Reuters reports that Captain Goodwin’s US Marines have been caught up in an unfortunate incident of Blue on Blue. Your intrepid reporter was there to witness the scenes as US forces clashed with West Germans in village to the South of Berlin.
Our brave boys from the Corps, having put to flight a column of East German armour hours earlier, and having resumed defensive positions on the outskirts of the village, found themselves facing another force of armour advancing on their position. Despite attempts to hail these new arrivals by radio, no response was received, and given the speed of their advance, Goodwin and his men had no choice but to assume this was a quick reaction force of Soviet-aligned Germans coming to support to their comrades, unaware of their earlier annihilation. Our boys did what any good Americans would, they shot first and asked questions later!
The unknown forces rapidly rolled into the village in force. Hearing only german voices on the radio, and receiving no friendly acknowledgement, the M60s on the hill open fire on the Leo1s. Seeing their targets burst into flames as easily as the T-55s engaged earlier, the USMC assume they are engaging Opfor with their inferior Russian equipment and press the attack!
The West Germans, panicking under fire, engage the M60s, whom they can barely make out over the rise of the hill on the west side of town. Meanwhile, the M60s in the eastern woods leave their concealed positions in an attempt to flank the enemy positions.
The Leopard 1s were hopelessly outclassed by the engineering prowess of the old US of A, and more of their number are turned into burning wrecks. The West German scouts meanwhile, having veered too close to the Marine artillery, are swiftly annihilated by direct fire from the M109s “Big Guns”.
Both of his platoons destroyed, the Leo 1 commander flees the field. Having been unable to identify his enemy, he reports to his high command that communist forces have overrun the southern flank of the Berlin advance. The confusion at high command grows, as Goodwin radios for air support to help him repel an advance of soviets that intel must have missed.
The commander of the mechanised elements of the West Germans seeks sanctuary in a nearby church, corralling his Gepards outside and frantically crossing between radioing and praying for support to arrive!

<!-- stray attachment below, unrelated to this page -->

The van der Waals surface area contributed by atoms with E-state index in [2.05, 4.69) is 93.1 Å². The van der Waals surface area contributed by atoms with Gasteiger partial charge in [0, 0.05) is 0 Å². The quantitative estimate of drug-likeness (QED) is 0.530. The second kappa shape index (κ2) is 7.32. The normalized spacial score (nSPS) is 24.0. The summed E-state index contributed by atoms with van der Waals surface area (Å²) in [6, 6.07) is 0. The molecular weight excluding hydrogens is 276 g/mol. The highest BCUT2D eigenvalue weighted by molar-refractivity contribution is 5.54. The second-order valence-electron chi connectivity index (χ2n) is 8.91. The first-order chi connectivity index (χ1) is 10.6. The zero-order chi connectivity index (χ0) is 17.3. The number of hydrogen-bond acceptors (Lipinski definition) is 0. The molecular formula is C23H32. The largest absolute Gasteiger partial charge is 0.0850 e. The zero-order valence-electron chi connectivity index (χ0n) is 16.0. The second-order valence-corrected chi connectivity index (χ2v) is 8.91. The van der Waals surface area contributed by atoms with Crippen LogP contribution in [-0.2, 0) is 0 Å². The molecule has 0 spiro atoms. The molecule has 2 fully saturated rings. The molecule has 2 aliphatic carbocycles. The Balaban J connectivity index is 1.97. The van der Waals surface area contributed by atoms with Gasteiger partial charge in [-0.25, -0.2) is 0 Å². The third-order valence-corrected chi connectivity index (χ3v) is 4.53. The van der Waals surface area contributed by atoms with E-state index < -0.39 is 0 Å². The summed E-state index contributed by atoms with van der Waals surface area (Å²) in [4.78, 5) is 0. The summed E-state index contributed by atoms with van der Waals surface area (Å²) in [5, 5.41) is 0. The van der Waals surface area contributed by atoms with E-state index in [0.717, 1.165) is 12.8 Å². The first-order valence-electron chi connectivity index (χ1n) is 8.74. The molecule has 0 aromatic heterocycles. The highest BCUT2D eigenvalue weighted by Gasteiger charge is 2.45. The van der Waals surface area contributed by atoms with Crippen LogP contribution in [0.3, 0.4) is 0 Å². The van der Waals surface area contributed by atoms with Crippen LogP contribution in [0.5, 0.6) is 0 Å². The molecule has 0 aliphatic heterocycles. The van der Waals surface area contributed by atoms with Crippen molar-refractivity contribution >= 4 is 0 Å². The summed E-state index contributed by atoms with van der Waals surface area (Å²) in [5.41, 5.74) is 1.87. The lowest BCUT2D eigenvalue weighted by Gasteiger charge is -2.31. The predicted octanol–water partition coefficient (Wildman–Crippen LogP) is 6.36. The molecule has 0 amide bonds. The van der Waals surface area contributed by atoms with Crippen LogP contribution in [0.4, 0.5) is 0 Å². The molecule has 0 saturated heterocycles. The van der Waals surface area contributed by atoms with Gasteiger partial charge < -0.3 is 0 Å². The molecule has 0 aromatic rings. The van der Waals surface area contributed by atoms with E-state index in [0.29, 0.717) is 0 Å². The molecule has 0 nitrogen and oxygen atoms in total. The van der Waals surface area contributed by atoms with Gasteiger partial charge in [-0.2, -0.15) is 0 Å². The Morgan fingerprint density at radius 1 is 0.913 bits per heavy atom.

Whilst the Germans are in disarray, Goodwin orders his troops to regroup at the approach road in the forest to the west of the village.
As the USMC gathered, they were taken unawares by the arrival of more enemy tanks! Goodwin has a vague sense of recognition, as his tank rolls down the slope towards the road, but his scopes are soon obscured as the new arrivals, without missing a beat, wiped out the platoon escorting him to the rally point!
Enraged, Goodwin commands all of his forces to concentrate on this latest group of enemy targets, before ordering his own gunner to retaliate, killing one of the Leo 2s. LAVs and VADS then arrive from the north, coming in to support Goodwin’s position by providing security against the Gepards prowling in the village.
The Gepards, having been held at bay by the LAVs, withdraw behind the church and put fire on an M60 foolish enough to expose his rear armour to them, punching holes in the tank and causing it to burst into flames.
Despite the loss of one of their number to a sly Gepard, the remaining M60 platoon advances westward on the road, pouring fire on the Leo 2 platoon. Buoyed by their advance, the rifle platoon moves towards the German infantry who had taken up positions in the forrest, ultimately closing with them and wiping them out, just as Uncle Sam trained them to do. Overhead, Harriers continued to harry the Leo 2 platoon, whilst our artillerymen also lobbed shells their way. Another Leopard 2 was destroyed in the hail of fire, and the final Leopard 2 started to pull away from the swarming, angry Marines.
It was only as Lieutenant Ericsson, OC of the rifle platoon closed with the enemy tank that he realised the terrible mistake that had occurred. Grabbing his radioman, he quickly put the word out, the USMC in their blood-lust were slaughtering friendlies!
Capt. Goodwin reigned in his men, and radioed high command to advise that of the misfortune to have befallen his men and the West German forces. High command chalked this one up to the fog of war, and ordered Goodwin to move out. His next destination - Berlin proper!